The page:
A GREBE KINDA DAY

With a rare sunny day forecast at Westport and Ocean Shores this week, we headed out early in the morning. Though there was some fog early, it turned out to be a delightful, sunny day with some brisk winds.

Since I’ve been told many times when birding Westport in the afternoon that people had seen more birds in the morning, we decided to start out our day at Westport and finish at Ocean Shores. Naturally we didn’t see more birds than usual; we saw less.

I went because I love seeing the Common Loons in breeding colors. Not only did we see fewer loons than usual; none of the ones we did see were in breeding plumage.

Our consolation prize was seeing more Western Grebes than I’ve ever seen at the coast before. This Western Grebe

greeted us as we walked down to the marina.

Not more than a 100 yards away, this grebe was finishing a meal.

When I went to the other end of the marina to see if there were any Brown Pelicans (there weren’t), I saw another group of grebes.This one popped up almost under my feet.

Not sure who was more startled.

I didn’t find the Godwits at Tokeland but was greeted by yet another small flock of Western Grebes.

The only place I’ve ever seen this many Western Grebes is Bear River in Utah.

Bonus Birds from Port Townsend

I may go to Port Townsend to see Harlequin Ducks, but that doesn’t mean I don’t see lots of other birds while birding.

During the winter you can count on seeing a flock of Brant

at the end of the spit at Ft. Flagler.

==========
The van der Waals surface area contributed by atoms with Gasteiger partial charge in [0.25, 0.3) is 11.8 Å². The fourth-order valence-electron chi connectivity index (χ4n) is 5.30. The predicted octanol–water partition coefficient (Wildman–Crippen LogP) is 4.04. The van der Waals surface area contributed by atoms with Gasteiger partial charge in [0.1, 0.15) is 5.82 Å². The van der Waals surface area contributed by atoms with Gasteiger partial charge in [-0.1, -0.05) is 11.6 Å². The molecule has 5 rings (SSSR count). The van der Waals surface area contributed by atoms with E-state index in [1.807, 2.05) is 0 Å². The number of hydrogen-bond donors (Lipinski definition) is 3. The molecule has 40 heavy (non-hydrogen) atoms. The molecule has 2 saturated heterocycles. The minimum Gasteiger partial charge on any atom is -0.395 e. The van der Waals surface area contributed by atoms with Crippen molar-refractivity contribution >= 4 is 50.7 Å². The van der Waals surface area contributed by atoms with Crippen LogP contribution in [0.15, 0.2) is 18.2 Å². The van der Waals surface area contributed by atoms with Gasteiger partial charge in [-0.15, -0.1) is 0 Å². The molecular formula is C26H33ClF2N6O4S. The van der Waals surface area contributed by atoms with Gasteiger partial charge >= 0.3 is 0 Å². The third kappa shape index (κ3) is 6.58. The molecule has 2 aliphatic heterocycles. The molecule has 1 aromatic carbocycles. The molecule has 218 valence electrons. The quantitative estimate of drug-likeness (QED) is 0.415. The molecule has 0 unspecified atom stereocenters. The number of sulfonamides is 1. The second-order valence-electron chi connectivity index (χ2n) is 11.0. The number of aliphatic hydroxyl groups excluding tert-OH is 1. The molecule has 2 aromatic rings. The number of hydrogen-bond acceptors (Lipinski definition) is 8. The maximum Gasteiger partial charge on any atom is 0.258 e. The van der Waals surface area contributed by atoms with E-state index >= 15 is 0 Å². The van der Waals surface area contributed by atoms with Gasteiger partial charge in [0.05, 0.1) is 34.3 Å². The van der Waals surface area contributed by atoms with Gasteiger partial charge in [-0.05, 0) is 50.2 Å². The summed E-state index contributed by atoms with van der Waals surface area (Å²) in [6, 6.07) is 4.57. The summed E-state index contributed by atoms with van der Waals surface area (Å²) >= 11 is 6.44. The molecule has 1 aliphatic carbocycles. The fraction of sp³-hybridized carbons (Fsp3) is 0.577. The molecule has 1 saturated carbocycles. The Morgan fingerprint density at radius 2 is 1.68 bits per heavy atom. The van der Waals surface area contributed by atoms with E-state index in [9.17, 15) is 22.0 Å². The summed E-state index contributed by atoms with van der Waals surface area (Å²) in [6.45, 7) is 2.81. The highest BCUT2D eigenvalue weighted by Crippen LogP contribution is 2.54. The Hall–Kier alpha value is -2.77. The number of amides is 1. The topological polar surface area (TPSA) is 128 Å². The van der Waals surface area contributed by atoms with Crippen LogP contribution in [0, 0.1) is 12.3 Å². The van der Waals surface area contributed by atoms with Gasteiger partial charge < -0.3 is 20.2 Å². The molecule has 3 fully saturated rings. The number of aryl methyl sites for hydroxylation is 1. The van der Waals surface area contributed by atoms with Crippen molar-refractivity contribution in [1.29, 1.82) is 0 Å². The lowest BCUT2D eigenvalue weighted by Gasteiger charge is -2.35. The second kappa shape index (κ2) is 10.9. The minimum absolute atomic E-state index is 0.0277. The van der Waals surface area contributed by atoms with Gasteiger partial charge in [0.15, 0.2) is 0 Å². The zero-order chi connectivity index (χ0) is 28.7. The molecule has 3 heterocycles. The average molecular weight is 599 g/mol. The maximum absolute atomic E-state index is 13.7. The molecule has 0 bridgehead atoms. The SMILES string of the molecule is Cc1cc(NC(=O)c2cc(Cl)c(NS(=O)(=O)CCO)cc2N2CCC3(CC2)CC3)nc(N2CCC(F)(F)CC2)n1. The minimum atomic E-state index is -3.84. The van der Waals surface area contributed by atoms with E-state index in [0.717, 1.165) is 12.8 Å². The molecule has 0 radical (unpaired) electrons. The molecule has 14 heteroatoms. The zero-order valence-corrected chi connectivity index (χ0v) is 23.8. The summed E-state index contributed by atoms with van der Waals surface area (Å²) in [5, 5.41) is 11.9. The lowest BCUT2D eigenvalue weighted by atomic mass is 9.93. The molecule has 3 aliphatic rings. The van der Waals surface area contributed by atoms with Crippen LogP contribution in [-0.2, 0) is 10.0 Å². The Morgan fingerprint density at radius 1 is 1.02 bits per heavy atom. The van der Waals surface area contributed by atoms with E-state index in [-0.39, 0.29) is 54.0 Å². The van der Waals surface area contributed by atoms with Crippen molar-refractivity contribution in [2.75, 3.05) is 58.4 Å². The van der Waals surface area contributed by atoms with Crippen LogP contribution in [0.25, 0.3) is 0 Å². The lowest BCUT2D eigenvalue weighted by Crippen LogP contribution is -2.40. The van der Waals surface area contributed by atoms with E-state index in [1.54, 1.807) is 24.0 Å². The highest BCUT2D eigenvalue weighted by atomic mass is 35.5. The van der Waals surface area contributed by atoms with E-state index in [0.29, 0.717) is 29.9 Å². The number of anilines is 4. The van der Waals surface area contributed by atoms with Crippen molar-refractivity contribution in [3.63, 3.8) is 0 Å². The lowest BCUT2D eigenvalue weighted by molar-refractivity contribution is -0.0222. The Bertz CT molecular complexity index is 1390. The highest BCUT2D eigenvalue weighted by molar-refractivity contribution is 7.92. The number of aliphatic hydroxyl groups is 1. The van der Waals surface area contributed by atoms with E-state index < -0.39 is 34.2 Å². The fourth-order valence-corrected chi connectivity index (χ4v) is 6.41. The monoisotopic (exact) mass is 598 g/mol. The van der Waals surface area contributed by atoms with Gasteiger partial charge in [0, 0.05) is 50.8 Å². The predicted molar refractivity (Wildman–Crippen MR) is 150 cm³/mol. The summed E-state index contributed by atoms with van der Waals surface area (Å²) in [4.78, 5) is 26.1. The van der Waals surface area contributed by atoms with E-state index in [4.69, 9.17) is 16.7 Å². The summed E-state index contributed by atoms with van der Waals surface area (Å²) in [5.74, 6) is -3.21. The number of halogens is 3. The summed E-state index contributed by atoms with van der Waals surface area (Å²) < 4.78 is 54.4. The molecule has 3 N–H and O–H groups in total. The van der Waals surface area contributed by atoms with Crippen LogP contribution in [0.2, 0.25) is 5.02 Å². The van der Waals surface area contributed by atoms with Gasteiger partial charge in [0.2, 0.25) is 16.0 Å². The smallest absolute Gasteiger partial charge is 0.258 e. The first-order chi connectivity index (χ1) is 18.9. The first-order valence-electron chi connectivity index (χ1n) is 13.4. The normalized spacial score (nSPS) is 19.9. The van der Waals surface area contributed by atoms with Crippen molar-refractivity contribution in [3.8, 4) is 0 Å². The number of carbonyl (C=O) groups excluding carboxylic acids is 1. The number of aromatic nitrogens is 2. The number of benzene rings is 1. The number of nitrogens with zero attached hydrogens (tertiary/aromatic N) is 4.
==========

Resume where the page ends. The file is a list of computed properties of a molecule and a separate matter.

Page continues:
Sometimes while trying to photograph Harlequins you get distracted by nearby birds like this Long-Tailed Duck,

a bird I’ve only seen three times in all the years I’ve birded. In fact I spent nearly seven years looking for one of these before I saw a small flock while crossing Puget Sound on a Ferry.

Luckily, female Red-Breasted Mergansers

are much more common, but still a good find.

But the male Red-Breasted Merganser provides an even better photo-op.

Flagler’s Harlequin Ducks

Regular visitors would probably know after yesterday’s post that photos of Harlequin ducks are bound to follow, and here they are. The main reason I go to Ft. Flagler is to see the Harlequins. Though I can sometimes find them near Port Orchard, I’m almost guaranteed to see them at Flagler.

On this trip, though, I was at the very tip of the spit before I spotted a single male Harlequin, and it was a long ways offshore.

Of course, the waves were so high that there might have been a small flock out there and I wouldn’t have seen them.

When Harlequins are feeding they spend much of their time trolling, looking for a meal,

and they’re barely visible even in calm water.

The best shots come when they’re in the calm side of the spit apparently just hanging out, like this pair that was staying out of the bone-chilling North winds.

Sunshine and calm waters make for elegant profiles of these colorful ducks.

Small Price to Pay

Saturday we got a rare treat — a cloudless, sunny day. To celebrate we headed up to Port Townsend. It was sunny, but seemed almost as cold as Mt. Baker looked across Puget Sound.

The price of sunny days here in the Pacific Northwest is often a strong Eastern wind, with accompanying cold. Even the birds seemed to be seeking shelter from the frigid winds.

Small price to pay for the beautiful golden hour light reflected on this Black-bellied Plover in winter foliage,

on these two Yellowlegs,

and on this rarely seen Western Meadowlark.